The state of Washington issued $133 million general obligation bonds (rated Aaa/AA+). The 10- year bonds with a 5% coupon came at a yield of 1.25%. Those same bonds traded in the secondary market 8 bps richer at 1.17%. This deal illustrates the municipal market’s rally last week.
High yield municipal bond credit spreads widened overall last week, although short-duration spreads tightened. Cross currents continue in high yield municipal fund flows, with highly concentrated outflows. We expect another week of robust issuance. We believe credit selection, as was the case in the first half of 2021, should be key to finding excess returns for the remainder of the year.
Amid stronger economic data and lack of surprises from the Federal Reserve, risk sentiment was well supported.
In focus: It's officially time to taper
As anticipated, the Federal Reserve announced last week that it will begin tapering its $120 billion/ month quantitative easing (QE) asset purchases by $15 billion/month, starting in November and lasting until the process ends in mid-2022.
The current round of QE, launched to add liquidity to markets at the outset of the COVID-19 pandemic in March 2020, was kept intact to ensure financial conditions remained accommodative to foster a strong economic rebound. Having met that objective, the Fed now believes the risks of continuing to add large amounts of liquidity to the system roughly offset any further benefits.
Inflation was also in focus last week. The Fed still regards the current period of higher prices as transitory, largely the result of supply and demand imbalances related to COVID-induced lockdowns and the economy’s subsequent reopening. In his press conference, Chair Powell noted that the Fed’s tools “cannot ease supply constraints,” but expressed optimism that those constraints would abate on their own.
As for raising rates, the Fed’s policy statement emphasized that its tapering decision “does not imply any direct signal regarding our interest rate policy.” The U.S. Treasury yield curve steepened after the statement’s release, suggesting investors have become less concerned the Fed will err by tightening too quickly, even as they continue to bet on rate hikes beginning in 2022. We believe the Fed will remain more patient than the market anticipates.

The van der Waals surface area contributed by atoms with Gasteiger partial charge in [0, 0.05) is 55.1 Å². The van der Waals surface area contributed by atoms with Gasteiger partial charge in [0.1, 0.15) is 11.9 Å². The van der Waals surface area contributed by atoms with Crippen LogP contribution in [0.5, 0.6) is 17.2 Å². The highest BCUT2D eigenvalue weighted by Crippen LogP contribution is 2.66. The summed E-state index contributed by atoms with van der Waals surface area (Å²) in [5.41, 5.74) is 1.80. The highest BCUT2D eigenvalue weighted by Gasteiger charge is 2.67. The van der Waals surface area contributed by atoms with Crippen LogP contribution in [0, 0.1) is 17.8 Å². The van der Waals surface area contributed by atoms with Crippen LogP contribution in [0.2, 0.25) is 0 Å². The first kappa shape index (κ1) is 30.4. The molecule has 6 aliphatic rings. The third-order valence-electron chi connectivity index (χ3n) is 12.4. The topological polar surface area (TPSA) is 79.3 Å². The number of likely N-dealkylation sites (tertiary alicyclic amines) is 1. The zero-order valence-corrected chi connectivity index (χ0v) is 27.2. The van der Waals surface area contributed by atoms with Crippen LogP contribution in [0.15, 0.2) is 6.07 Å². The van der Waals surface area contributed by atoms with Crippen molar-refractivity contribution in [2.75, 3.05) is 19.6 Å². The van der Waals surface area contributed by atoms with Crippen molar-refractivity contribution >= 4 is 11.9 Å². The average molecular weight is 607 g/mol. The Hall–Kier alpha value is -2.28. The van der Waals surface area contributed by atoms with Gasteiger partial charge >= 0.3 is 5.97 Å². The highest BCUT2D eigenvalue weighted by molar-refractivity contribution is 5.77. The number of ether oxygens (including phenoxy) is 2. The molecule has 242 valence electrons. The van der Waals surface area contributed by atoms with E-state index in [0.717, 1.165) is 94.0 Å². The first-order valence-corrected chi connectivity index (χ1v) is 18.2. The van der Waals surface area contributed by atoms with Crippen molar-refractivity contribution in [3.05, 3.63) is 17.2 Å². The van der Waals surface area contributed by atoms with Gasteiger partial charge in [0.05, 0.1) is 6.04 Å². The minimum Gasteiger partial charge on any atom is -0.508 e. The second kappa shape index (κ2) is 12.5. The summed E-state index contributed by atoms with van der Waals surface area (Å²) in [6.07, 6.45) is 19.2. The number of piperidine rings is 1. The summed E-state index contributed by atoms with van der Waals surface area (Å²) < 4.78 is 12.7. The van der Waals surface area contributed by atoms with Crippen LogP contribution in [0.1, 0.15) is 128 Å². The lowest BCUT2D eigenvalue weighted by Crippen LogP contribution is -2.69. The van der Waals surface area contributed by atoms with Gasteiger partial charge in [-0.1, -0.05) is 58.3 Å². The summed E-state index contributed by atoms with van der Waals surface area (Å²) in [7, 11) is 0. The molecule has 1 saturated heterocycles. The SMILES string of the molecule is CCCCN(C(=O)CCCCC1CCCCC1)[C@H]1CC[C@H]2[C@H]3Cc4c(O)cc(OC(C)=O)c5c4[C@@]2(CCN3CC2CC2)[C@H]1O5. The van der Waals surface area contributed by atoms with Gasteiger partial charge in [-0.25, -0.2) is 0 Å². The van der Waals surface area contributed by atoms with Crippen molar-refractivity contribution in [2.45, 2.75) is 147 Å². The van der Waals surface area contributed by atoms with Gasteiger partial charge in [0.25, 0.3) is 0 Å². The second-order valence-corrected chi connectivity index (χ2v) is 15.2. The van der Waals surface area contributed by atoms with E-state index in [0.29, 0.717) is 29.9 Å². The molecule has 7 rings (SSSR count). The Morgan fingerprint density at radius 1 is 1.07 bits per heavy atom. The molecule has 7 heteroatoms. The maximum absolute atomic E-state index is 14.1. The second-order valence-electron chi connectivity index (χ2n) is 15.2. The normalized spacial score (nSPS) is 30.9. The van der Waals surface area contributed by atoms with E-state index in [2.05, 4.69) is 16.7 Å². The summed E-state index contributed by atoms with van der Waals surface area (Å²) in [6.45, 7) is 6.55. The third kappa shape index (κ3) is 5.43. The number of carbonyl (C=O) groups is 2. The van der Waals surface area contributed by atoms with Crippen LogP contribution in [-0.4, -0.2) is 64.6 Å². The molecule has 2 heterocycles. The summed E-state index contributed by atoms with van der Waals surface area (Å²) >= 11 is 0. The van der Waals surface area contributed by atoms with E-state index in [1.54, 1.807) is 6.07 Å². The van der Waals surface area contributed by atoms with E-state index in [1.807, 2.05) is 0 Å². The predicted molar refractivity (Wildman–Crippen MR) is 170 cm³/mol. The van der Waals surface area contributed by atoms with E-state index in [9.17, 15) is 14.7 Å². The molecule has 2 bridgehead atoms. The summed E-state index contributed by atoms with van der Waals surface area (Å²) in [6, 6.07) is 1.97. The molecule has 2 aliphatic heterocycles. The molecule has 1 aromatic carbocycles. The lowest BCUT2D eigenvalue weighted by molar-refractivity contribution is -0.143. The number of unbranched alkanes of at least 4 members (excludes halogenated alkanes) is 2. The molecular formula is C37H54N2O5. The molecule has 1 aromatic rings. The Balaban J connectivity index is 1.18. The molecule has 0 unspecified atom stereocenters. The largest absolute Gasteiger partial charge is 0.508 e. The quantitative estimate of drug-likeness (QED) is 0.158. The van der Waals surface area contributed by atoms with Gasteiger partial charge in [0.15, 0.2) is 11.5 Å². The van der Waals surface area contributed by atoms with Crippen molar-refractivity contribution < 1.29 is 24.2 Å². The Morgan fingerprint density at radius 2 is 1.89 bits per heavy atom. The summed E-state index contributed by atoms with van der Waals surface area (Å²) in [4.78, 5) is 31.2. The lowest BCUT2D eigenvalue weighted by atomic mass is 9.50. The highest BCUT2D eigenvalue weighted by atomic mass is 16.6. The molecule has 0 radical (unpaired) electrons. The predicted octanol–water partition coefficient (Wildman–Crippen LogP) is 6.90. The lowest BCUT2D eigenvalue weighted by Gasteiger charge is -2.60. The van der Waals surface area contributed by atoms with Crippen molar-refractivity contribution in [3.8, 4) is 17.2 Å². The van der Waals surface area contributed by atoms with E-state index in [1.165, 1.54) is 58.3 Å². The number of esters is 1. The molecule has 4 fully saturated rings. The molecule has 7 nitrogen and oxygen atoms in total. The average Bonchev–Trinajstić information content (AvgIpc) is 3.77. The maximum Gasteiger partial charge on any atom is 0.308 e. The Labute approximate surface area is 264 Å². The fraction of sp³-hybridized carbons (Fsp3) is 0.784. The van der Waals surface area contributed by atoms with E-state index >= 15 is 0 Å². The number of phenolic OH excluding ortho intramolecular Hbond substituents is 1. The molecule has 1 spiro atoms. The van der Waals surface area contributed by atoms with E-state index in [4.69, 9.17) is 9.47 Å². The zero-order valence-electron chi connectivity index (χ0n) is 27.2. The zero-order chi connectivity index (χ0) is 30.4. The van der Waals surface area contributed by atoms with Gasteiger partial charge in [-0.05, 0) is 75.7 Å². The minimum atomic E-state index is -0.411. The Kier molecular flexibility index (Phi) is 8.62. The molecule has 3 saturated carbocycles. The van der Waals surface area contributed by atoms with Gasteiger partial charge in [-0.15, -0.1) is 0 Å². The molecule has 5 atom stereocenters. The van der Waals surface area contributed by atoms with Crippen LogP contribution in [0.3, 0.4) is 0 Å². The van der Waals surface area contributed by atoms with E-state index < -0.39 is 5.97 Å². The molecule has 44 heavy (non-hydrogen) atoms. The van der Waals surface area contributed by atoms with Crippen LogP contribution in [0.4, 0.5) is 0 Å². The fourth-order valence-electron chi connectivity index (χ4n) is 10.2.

Performance: Bloomberg L.P.
Issuance: The Bond Buyer, 5 Nov 2021.
Fund flows: Lipper.
New deals: Market Insight, MMA Research, 3 Nov 2021.
Any reference to credit ratings refers to the highest rating given by one of the following national rating agencies: S&P, Moody’s or Fitch. Credit ratings are subject to change. AAA, AA, A and BBB are investment grade ratings; BB, B, CCC, CC, C and D are below-investment grade ratings.
Representative indexes: municipal: Bloomberg Municipal Index; high yield municipal: Bloomberg High Yield Municipal Index; short duration high yield municipal: S&P Short Duration Municipal Yield Index; taxable municipal: Bloomberg Taxable Municipal Bond Index; U.S. aggregate bond: Bloomberg U.S. Aggregate Bond Index; U.S. Treasury: Bloomberg U.S. Treasury Index; U.S. government related: Bloomberg U.S. Government-Related Index; U.S. corporate investment grade: Bloomberg U.S. Corporate Index; U.S. mortgage-backed securities; Bloomberg U.S. Mortgage-Backed Securities Index; U.S. commercial mortgage-backed securities: Bloomberg CMBS ERISA-Eligible Index; U.S. asset-backed securities: Bloomberg Asset-Backed Securities Index; preferred securities: ICE BofA U.S. All Capital Securities Index; high yield 2% issuer capped: Bloomberg High Yield 2% Issuer Capped Index; senior loans: Credit Suisse Leveraged Loan Index; global emerging markets: Bloomberg Emerging Market USD Aggregate Index; global aggregate: Bloomberg Global Aggregate Unhedged Index.
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A word on risk
Investing involves risk; principal loss is possible. Debt or fixed income securities are subject to market risk, credit risk, interest rate risk, call risk, derivatives risk, dollar roll transaction risk and income risk. As interest rates rise, bond prices fall. Below investment grade or high yield debt securities are subject to liquidity risk and heightened credit risk. Preferred securities are subordinated to bonds and other debt instruments in a company’s capital structure and therefore are subject to greater credit risk. Foreign investments involve additional risks, including currency fluctuation, political and economic instability, lack of liquidity and differing legal and accounting standards. Asset-backed and mortgage-backed securities are subject to additional risks such as prepayment risk, liquidity risk, default risk and adverse economic developments. The value of convertible securities may decline in response to such factors as rising interest rates and fluctuations in the market price of the underlying securities. Senior loans are subject to loan settlement risk due to the lack of established settlement standards or remedies for failure to settle. These investments are subject to credit risk and potentially limited liquidity, as well as interest rate risk, currency risk, prepayment and extension risk, and inflation risk.